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Single People Are More Interested in Emotional Maturity Than Looks

Match.com released its annual “Singles in America” study . . . and since we’re now 20 months into a pandemic, you can see how dating culture has shifted.  But it’s not all doom and gloom, some GOOD is coming out of it.

They surveyed 5,000 people between the ages of 18 and 100 . . . and here are 10 highlights to come out of this year’s report.

1.  More singles want “emotional maturity” (83%) in a partner over “physical attractiveness” (78%).  There’s not a HUGE separation there, but it’s a significant drop from the 90% who were looking for someone attractive last year.

2.  You don’t have to be close to be intimate.  50% of young singles are open to having a long-distance relationship.  But that’s about 20% more than singles overall, so long-distance is less appealing for older folks.

3.  Hookup culture has taken a big hit.  Only 11% of singles want to date casually.  62% say they’re more interested in finding a meaningful, committed relationship.

4.  Believe it or not, men (42%) are more ready to find a long-term romantic relationship than women (29%).

5.  And 81% say they now find sex LESS important than they did pre-pandemic.

6.  COVID-19 isn’t the end of the world.  74% of singles say the pandemic has not negatively affected their dating life.  But being vaccinated is key . . .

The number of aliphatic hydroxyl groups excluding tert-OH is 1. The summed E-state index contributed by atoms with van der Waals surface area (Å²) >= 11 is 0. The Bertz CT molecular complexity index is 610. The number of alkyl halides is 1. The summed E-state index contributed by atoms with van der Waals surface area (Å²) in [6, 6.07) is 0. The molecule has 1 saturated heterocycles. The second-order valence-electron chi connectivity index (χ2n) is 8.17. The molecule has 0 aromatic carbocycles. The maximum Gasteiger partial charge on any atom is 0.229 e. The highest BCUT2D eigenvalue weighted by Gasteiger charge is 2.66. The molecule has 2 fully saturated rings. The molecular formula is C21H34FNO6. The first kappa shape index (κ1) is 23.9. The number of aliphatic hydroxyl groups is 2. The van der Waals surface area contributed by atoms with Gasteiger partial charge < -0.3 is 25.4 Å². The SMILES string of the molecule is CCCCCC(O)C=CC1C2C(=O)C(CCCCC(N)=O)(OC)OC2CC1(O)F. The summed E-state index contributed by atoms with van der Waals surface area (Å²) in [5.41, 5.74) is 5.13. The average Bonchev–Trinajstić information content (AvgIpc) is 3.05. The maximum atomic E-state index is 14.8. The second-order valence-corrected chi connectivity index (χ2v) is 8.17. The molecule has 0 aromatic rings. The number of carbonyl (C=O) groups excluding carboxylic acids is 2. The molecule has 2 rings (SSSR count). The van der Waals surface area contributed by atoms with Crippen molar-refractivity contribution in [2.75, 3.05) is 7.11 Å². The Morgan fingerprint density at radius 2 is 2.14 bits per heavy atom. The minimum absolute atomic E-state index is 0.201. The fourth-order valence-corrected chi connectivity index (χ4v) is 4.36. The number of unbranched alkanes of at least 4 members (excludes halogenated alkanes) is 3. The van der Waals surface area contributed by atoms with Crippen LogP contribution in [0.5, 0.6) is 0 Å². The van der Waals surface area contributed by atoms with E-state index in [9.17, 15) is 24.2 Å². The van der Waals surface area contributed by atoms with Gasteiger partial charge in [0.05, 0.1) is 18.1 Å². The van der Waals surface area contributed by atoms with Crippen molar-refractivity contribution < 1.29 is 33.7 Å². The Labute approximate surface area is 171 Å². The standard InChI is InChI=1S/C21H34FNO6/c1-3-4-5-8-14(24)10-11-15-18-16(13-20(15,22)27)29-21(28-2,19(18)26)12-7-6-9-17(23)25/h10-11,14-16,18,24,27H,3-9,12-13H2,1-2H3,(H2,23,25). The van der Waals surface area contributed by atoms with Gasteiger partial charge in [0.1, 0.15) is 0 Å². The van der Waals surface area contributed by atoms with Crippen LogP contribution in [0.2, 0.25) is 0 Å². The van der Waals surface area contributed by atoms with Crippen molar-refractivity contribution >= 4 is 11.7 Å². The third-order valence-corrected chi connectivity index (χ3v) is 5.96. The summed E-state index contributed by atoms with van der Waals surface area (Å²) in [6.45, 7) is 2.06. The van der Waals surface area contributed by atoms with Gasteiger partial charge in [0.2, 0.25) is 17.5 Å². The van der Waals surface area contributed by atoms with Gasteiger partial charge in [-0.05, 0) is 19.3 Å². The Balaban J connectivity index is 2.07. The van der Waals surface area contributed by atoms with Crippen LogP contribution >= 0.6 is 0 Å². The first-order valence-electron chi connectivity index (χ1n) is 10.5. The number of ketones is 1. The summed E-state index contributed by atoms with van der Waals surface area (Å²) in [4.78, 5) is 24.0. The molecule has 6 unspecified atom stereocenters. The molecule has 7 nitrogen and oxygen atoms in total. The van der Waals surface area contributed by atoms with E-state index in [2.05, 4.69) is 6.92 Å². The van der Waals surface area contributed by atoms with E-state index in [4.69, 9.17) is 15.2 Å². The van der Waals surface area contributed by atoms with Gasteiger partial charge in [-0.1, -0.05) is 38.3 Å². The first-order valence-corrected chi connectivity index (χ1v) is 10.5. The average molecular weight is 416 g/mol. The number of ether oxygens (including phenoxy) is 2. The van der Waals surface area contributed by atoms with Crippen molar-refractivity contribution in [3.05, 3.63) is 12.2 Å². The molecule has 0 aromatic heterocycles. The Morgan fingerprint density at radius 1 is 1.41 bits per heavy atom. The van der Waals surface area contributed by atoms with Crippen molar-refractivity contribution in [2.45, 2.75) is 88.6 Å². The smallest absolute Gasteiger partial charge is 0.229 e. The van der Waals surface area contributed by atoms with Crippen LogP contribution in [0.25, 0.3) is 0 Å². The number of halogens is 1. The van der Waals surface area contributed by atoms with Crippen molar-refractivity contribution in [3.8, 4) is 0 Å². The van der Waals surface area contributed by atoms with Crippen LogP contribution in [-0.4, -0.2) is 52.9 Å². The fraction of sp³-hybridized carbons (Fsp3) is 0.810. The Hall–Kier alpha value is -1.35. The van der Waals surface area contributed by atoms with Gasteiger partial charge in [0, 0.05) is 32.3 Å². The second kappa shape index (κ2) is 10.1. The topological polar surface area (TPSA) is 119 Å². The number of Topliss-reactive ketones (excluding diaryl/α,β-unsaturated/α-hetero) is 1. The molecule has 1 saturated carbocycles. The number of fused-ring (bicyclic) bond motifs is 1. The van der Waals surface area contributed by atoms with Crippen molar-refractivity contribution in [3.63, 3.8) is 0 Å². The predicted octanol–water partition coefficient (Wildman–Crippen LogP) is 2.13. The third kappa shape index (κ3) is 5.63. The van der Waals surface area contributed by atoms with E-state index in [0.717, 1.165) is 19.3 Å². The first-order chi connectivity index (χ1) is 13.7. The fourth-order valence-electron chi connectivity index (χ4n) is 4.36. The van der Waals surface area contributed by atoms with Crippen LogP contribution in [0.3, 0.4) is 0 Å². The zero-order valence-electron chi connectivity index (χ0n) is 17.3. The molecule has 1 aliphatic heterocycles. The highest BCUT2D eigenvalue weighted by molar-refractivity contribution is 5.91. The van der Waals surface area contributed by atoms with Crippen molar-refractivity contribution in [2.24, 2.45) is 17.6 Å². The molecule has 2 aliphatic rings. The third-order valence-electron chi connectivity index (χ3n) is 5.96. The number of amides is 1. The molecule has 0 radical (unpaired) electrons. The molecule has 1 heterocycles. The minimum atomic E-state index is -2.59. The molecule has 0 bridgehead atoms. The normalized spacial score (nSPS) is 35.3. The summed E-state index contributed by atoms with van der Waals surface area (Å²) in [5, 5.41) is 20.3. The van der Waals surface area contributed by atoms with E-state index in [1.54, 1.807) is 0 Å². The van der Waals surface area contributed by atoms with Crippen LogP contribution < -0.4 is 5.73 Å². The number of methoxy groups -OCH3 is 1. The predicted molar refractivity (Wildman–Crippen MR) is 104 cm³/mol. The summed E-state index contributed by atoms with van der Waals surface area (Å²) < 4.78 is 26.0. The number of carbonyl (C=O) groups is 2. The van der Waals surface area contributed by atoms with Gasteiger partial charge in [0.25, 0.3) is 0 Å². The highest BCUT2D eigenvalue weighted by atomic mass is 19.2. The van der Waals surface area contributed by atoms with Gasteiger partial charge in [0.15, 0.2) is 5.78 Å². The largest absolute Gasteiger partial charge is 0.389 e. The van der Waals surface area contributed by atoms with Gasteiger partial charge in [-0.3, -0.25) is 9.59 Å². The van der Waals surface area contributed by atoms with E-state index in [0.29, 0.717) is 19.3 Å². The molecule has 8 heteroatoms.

7.  65% of all singles want their dating partners to be vaccinated.  73% of singles ARE . . . and 80% of them require their partners to be as well.  Of all the age groups, Boomers are the most hardcore about vaccinations being necessary.

8.  This could be the enduring mark of the pandemic, and it sounds like a GOOD thing:  Half of young singles had a VIDEO date before meeting in person.  And 25% of singles overall had one.

71% say video chatting helped determine if they wanted to meet up in person, and 47% think it helps avoid a bad date.

9.  78% of single people have felt romantic chemistry during a video date.

10.  Seven in 10 people say they’re open to dating someone of different race or ethnicity.  That’s a 22% increase compared to before the pandemic.

(They put out a PREVIEW of the report last month.  You can revisit it, here.)


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